Two US states have enacted bills to protect people’s privacy when the authorities use commercial direct-to-consumer DNA databases and forensic genealogy to solve old crimes.
What happens when they use DNA databases?
Police use DNA from an old unsolved crime scene and compare it to genetic online profiles in commercial DNA databases. They will try to establish family trees, filter people based on gender, race, age, etc., and end up with a pool of possibilities. Then, they add surveillance, maybe get DNA from a discarded item such as a napkin or a cigarette, and compare that to the DNA from the original crime scene. This is, of course, a simplified description of the entire process, but it gives you an idea how it works.
Some say that these above-mentioned bills this will hinder cold case investigations that are based on forensic genealogy. Let’s first look at the states in question: Montana and Maryland.
Effective Oct 1, 2021 authorities
- must obtain a court order
- the use of the method is limited to serious crimes only such as murder and sexual assault
- must have exhausted the government’s own Combined DNA Index System database (CODIS)
- are limited to databases from websites that have strict policies regarding user consent
- must get a consumer’s written consent before their DNA can be used to find matches unless there is a court order
- must limit their research to identification only. They are prohibited from researching psychological characteristics, health issues, or genetic predispositions related to health. Forensic Genealogy opens up thousands of your genetic markers. CODIS is limited to 24 markers. How exactly we can safeguard against this extended use, is not clear.
- must upon conclusion of the investigation delete all genealogical records created from their databases however, I wonder if there is a time span and a sanction for non-compliance.
- must ensure that by 2024 all genealogists working on these type of investigations must be professionally certified. This credential does not exits right now. What exactly this certification entails and from which professional organization and oversight committee, is not clear.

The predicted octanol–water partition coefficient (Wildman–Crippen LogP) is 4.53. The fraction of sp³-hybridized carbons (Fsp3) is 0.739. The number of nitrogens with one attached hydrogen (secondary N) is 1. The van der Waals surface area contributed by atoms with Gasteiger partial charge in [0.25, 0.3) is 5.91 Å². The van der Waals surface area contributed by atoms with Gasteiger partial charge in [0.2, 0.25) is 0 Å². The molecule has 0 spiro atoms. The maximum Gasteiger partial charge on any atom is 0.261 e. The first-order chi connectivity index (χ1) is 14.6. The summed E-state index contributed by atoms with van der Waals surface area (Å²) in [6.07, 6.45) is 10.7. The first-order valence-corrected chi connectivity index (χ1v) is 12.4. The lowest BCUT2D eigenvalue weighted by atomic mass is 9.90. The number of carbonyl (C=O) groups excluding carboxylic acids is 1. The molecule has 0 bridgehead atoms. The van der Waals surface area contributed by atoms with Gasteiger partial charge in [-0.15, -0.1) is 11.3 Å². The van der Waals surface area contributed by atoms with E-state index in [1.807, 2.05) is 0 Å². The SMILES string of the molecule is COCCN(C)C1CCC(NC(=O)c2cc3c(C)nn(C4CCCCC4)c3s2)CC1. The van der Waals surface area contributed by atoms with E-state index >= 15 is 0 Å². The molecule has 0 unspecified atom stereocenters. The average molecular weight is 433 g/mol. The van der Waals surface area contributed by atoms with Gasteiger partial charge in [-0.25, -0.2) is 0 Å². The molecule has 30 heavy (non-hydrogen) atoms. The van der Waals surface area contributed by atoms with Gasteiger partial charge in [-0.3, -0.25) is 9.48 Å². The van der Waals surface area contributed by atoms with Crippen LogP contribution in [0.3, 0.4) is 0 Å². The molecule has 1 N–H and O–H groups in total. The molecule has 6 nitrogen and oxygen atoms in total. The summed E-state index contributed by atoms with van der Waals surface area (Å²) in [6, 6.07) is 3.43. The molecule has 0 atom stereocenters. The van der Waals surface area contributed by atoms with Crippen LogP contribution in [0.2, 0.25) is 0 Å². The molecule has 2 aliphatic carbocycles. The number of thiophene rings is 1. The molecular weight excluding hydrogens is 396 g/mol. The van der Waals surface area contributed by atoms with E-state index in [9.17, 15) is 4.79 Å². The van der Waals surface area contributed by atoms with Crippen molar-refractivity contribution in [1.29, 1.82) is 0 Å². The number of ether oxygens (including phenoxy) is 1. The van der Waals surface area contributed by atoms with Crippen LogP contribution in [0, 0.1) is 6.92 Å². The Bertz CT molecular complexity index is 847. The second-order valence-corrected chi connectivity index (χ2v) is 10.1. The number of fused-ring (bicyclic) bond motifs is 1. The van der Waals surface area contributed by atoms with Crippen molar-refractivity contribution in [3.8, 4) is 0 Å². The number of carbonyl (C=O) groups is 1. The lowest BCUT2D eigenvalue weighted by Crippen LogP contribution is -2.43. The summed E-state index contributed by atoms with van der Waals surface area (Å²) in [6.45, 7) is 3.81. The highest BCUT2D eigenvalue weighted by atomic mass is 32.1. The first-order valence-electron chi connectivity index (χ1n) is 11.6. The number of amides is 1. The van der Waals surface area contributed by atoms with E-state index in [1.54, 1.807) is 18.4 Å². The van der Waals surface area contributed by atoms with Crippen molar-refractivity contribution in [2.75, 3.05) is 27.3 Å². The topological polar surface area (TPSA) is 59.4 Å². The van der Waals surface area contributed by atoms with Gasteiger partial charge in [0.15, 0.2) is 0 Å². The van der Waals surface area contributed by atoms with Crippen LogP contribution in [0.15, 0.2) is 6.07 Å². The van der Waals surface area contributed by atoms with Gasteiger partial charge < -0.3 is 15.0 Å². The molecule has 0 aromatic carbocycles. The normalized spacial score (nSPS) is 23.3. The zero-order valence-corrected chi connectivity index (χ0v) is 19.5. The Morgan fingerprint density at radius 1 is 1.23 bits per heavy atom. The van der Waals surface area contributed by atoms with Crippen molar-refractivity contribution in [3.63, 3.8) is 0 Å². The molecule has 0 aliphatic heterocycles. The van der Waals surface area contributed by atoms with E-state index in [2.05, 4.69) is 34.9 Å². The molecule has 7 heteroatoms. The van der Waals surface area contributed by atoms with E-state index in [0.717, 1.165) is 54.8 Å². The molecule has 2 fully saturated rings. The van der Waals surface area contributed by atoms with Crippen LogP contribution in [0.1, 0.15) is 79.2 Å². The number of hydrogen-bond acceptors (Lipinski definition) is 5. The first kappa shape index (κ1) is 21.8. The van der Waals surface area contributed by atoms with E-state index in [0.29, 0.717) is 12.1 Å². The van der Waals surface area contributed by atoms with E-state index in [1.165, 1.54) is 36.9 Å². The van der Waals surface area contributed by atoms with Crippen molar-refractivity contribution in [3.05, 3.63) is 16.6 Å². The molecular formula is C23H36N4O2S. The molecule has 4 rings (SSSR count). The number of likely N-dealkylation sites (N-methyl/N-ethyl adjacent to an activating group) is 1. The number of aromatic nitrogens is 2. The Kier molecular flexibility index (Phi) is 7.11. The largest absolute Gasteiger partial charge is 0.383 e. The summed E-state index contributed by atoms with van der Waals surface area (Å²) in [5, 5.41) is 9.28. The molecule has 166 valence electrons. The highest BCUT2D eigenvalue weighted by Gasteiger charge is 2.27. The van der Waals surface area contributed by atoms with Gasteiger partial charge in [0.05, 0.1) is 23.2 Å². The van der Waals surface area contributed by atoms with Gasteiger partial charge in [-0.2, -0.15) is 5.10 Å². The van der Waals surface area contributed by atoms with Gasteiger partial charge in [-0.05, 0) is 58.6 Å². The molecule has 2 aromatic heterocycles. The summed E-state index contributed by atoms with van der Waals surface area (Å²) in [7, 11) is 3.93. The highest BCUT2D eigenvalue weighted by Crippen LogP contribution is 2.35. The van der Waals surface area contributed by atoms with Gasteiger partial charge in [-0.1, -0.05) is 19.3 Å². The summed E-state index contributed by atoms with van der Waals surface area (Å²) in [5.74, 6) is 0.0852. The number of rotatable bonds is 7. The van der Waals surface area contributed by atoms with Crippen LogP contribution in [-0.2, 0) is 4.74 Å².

This new law passed the House and Senate unanimously. It was put together with legal experts, public defense attorneys, prosecutors, and police joining the discussions.
Prof. Natalie Ram from the University of Maryland Francis King Carey School of Law supports the new law. Her concern centers around the suspect’s gnome that contains all kinds of health information. To not obtain a judge’s approval, she feels, is akin to an unreasonable search that is banned by the Fourth Amendment.
Effective immediately, authorities must get a search warrant before they can use commercial DNA databases except in cases where a consumer waived their right to privacy. This waive is not specified as a written consent.
Four big databases
GEDmatch and FamilyTreeDNA give their consumers a choice to participate in database searches by police. However, exactly how they explain these searches to their customers and define the search limitations, how a consumer can appeal/protest/object, is unclear from the articles online. The articles that I mention in this post do not describe whether the ultimate form of consent must be in writing or can be a simple change in people’s account settings. According to the New York Times, the opt-in setting is on by default. So, if you are not aware or not used to checking your account settings do you automatically give consent?
Ancestry and 23andMe have only opened up their databases to the authorities when they were presented with court orders. From the NYT article, I understand that they are not in a hurry to change their policy, if at all.
In favour of research
We all want cold cases solved. Every time I see such news, I rejoice. However, I also have my reservations as I wrote about here and here. The NYT mentions a case where a woman thought that she was helping to identify a dead person. In reality, authorities used her DNA against her own son. He was arrested and charged for murder. In other words, requiring consent must be in writing or by court order, the consumer must be presented with a clearly spelled out goal and limitations of the search, and any new use of a person’s DNA should require a new court order. The discarding of the DNA samples should be regulated as well.
Some people bring up that DNA samples from very old cases are fragile. That is correct. The passing of time makes the samples less stable as they are degrading. Each DNA test also reduces the original sample.
I wonder if we can clone the original sample, use forensic genealogy with the cloned sample, and only once it indicates a potential match, confirm that match with the original DNA sample.
The procedures in Maryland to create a bill by the collaboration of various interest parties, gives hope for a well-balanced future for the use of forensic genealogy. What the rest of the country will do regarding forensic genealogy remains to be seen.
I think it is time to discuss on the federal level all evidence gathering procedures, the DNA match finding research methods, get those methods under peer review, discuss people’s qualifications and certifications, the credentials of the (private and state) labs involved, and form an oversight committee made up of interdisciplinary professionals.
As soon as I have more information, I will update this post.